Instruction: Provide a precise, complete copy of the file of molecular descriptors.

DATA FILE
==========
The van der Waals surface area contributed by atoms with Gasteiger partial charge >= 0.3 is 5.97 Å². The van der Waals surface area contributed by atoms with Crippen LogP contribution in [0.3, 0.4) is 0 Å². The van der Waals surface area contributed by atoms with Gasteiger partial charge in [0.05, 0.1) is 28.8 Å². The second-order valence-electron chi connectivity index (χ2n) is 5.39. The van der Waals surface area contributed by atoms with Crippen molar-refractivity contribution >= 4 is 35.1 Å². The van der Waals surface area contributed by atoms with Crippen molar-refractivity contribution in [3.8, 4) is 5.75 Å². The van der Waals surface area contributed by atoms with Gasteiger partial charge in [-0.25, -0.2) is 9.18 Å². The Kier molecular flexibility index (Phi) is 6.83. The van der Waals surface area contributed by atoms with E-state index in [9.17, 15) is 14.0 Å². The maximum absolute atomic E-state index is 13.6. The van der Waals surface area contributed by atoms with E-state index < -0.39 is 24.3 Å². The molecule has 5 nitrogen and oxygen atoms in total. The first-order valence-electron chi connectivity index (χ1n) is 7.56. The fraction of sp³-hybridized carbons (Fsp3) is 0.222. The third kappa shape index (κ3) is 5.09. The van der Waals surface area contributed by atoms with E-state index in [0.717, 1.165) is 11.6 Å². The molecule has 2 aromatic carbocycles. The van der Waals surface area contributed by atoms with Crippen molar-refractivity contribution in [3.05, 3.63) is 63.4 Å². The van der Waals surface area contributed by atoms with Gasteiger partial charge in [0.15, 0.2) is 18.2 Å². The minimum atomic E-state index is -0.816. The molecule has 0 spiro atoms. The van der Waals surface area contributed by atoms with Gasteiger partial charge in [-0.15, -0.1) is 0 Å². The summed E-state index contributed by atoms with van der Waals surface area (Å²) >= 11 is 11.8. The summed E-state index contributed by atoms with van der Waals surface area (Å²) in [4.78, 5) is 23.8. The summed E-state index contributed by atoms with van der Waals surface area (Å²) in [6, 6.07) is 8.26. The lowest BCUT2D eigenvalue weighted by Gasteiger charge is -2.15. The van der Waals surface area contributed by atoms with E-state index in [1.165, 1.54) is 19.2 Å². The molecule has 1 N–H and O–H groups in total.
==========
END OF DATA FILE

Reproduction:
The van der Waals surface area contributed by atoms with Gasteiger partial charge >= 0.3 is 5.97 Å². The van der Waals surface area contributed by atoms with Crippen LogP contribution in [0.3, 0.4) is 0 Å². The van der Waals surface area contributed by atoms with Gasteiger partial charge in [0.05, 0.1) is 28.8 Å². The second-order valence-electron chi connectivity index (χ2n) is 5.39. The van der Waals surface area contributed by atoms with Crippen molar-refractivity contribution >= 4 is 35.1 Å². The van der Waals surface area contributed by atoms with Crippen molar-refractivity contribution in [3.8, 4) is 5.75 Å². The van der Waals surface area contributed by atoms with Gasteiger partial charge in [-0.25, -0.2) is 9.18 Å². The Kier molecular flexibility index (Phi) is 6.83. The van der Waals surface area contributed by atoms with E-state index in [9.17, 15) is 14.0 Å². The maximum absolute atomic E-state index is 13.6. The van der Waals surface area contributed by atoms with E-state index < -0.39 is 24.3 Å². The molecule has 5 nitrogen and oxygen atoms in total. The first-order valence-electron chi connectivity index (χ1n) is 7.56. The fraction of sp³-hybridized carbons (Fsp3) is 0.222. The third kappa shape index (κ3) is 5.09. The van der Waals surface area contributed by atoms with E-state index in [0.717, 1.165) is 11.6 Å². The molecule has 2 aromatic carbocycles. The van der Waals surface area contributed by atoms with Crippen molar-refractivity contribution in [3.05, 3.63) is 63.4 Å². The van der Waals surface area contributed by atoms with Gasteiger partial charge in [0.15, 0.2) is 18.2 Å². The minimum atomic E-state index is -0.816. The molecule has 0 spiro atoms. The van der Waals surface area contributed by atoms with Gasteiger partial charge in [-0.15, -0.1) is 0 Å². The summed E-state index contributed by atoms with van der Waals surface area (Å²) >= 11 is 11.8. The summed E-state index contributed by atoms with van der Waals surface area (Å²) in [4.78, 5) is 23.8. The summed E-state index contributed by atoms with van der Waals surface area (Å²) in [6, 6.07) is 8.26. The lowest BCUT2D eigenvalue weighted by Gasteiger charge is -2.15. The van der Waals surface area contributed by atoms with E-state index in [1.165, 1.54) is 19.2 Å². The molecule has 1 N–H and O–H groups in total.